|CSIR Mk 1 with Hollerith
equipment, Sydney 1952
Source: Museum Victoria
The Australian government was one of the earliest adopters of computers and computerisation.
CSIRAC (or CSIR Mk1), the first computer in Australia (and now the oldest surviving first-generation electronic computer), was used by scientists within CSIRO, by the Snowy Mountains Hydro Electric Authority and various university and government departments and agencies between 1949 and 1964 to make sense of ‘big data’ (for the time) which would have taken years to analyse by hand.
As the fifth stored program computer in the world, CSIRAC programmers could write their programs on punch tapes, check them one step at a time, and store them in the computer to be run again and again.
While computers have gotten a lot smaller, faster and efficient, they still use a similar programming approach to CSIRAC. Programs (software) are loaded into their memory and may then be accessed and run many times.
Of course modern computers use different storage mediums and can store and execute many programs at the same time.
Every government agency has an IT architecture made up of hundreds, if not thousands, of different programs – some run on a mainframe computer, others on desktop computers and still more on servers which allow staff to access the programs remotely from their desktop, laptop or even mobile platforms.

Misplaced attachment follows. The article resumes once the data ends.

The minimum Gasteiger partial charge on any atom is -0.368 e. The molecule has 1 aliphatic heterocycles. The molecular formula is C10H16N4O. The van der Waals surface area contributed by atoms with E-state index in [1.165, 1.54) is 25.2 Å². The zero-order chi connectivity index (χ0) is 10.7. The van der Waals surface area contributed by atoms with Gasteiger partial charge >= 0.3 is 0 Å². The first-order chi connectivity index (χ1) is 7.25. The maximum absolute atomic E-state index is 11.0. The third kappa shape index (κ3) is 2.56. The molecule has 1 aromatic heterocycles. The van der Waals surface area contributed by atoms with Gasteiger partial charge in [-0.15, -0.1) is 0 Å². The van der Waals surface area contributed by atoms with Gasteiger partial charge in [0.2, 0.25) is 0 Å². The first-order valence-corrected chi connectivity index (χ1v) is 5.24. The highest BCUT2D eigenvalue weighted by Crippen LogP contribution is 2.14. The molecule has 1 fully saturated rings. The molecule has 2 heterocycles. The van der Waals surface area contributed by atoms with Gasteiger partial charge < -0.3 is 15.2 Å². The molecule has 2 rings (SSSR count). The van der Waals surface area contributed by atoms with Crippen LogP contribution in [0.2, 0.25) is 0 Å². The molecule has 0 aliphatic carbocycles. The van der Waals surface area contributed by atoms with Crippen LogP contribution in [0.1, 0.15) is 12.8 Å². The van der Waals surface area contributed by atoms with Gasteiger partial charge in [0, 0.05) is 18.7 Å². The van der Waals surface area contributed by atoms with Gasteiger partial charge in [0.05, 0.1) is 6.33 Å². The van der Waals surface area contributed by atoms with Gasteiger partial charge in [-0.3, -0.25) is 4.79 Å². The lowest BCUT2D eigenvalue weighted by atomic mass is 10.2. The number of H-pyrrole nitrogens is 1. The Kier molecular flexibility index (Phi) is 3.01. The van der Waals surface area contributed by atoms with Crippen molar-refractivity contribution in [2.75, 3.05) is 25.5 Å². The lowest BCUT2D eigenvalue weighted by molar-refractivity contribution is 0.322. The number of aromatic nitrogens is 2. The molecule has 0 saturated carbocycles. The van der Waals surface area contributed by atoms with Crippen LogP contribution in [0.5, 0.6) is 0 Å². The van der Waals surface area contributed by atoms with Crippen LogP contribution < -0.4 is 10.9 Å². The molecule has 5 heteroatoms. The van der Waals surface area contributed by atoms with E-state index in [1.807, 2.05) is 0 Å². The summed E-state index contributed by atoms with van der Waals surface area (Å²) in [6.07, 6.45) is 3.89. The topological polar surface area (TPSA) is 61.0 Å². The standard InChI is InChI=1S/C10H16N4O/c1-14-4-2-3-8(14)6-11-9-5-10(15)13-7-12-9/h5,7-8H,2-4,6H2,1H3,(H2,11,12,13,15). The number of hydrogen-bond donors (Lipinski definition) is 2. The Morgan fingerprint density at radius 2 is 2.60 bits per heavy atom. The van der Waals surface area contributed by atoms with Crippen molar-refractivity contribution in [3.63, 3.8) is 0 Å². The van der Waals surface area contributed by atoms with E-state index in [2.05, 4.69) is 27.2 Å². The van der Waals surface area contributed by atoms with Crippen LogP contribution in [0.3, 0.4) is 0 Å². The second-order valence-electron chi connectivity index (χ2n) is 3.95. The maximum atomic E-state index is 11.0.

It is a very complex process to manage an agency’s IT architecture – some programs may not ‘play nice’ with others, some may be twenty or more years old and require special hardware and maintenance to keep them operating.
Setting up a new agency can be an even more complex process. Often agencies are ‘spawned’ from existing departments and ‘borrow’ much of their IT infrastructure – the software required to run everything from payroll and HR to manage contracts, projects, compliance, Ministerial correspondence and provide the desktop applications required by staff to do their jobs.
Even more complex is the process of combining disparate agencies into a new department. This can require blending two or more sets of software programs into a single solution, with all the data migration and management issues this entails – not to mention addressing security considerations, staff training and avoiding long outages or data loss.
This is where my concept of ‘government on USB’ comes in.
Why not develop all the core software that a government agency needs to operate as open source shareable software and release it for other government agencies to reuse?
Using this approach it is possible that when a government dictates that a new agency must be formed that the CIO simply pulls out his ‘Government Agency USB’ and uploads all the required operational software as a complete agency package.
Potentially, via this method, a new agency could have all its core ICT systems in place and operating in days, if not hours.
This approach might seem farfetched, however we’re already heading in that direction due to a couple of trends.
Today much of the software an agency needs to run its operations is available through SAAS (Software as a Service) or as cloud-based services – which both basically means that software is stored offsite, maintained by a specialist company and simply accessed and used as needed by an agency – provided they are confident of the security levels.